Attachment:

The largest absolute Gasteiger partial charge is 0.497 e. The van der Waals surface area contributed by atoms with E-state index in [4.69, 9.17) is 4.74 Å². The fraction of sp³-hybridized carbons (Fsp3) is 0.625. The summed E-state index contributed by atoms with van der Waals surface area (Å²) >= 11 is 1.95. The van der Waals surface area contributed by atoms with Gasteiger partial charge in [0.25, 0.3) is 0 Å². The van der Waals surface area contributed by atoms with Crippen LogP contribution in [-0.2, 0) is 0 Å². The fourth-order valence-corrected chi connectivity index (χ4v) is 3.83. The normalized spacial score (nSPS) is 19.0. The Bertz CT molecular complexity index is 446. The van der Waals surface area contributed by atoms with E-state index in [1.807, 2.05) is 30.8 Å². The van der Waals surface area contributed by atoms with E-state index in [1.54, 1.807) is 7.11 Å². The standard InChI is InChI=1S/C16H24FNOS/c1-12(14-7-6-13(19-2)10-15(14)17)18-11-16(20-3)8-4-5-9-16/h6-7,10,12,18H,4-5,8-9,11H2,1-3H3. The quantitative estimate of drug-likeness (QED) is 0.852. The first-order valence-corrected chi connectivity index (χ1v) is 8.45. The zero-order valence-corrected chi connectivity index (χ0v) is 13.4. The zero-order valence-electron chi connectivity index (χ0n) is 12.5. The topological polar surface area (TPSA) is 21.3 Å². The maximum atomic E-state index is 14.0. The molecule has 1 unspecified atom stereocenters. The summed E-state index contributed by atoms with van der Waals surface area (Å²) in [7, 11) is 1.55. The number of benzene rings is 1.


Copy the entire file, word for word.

The largest absolute Gasteiger partial charge is 0.497 e. The van der Waals surface area contributed by atoms with E-state index in [4.69, 9.17) is 4.74 Å². The fraction of sp³-hybridized carbons (Fsp3) is 0.625. The summed E-state index contributed by atoms with van der Waals surface area (Å²) >= 11 is 1.95. The van der Waals surface area contributed by atoms with Gasteiger partial charge in [0.25, 0.3) is 0 Å². The van der Waals surface area contributed by atoms with Crippen LogP contribution in [-0.2, 0) is 0 Å². The fourth-order valence-corrected chi connectivity index (χ4v) is 3.83. The normalized spacial score (nSPS) is 19.0. The Bertz CT molecular complexity index is 446. The van der Waals surface area contributed by atoms with E-state index in [1.807, 2.05) is 30.8 Å². The van der Waals surface area contributed by atoms with E-state index in [1.54, 1.807) is 7.11 Å². The standard InChI is InChI=1S/C16H24FNOS/c1-12(14-7-6-13(19-2)10-15(14)17)18-11-16(20-3)8-4-5-9-16/h6-7,10,12,18H,4-5,8-9,11H2,1-3H3. The quantitative estimate of drug-likeness (QED) is 0.852. The first-order valence-corrected chi connectivity index (χ1v) is 8.45. The zero-order valence-corrected chi connectivity index (χ0v) is 13.4. The zero-order valence-electron chi connectivity index (χ0n) is 12.5. The topological polar surface area (TPSA) is 21.3 Å². The maximum atomic E-state index is 14.0. The molecule has 1 unspecified atom stereocenters. The summed E-state index contributed by atoms with van der Waals surface area (Å²) in [7, 11) is 1.55. The number of benzene rings is 1.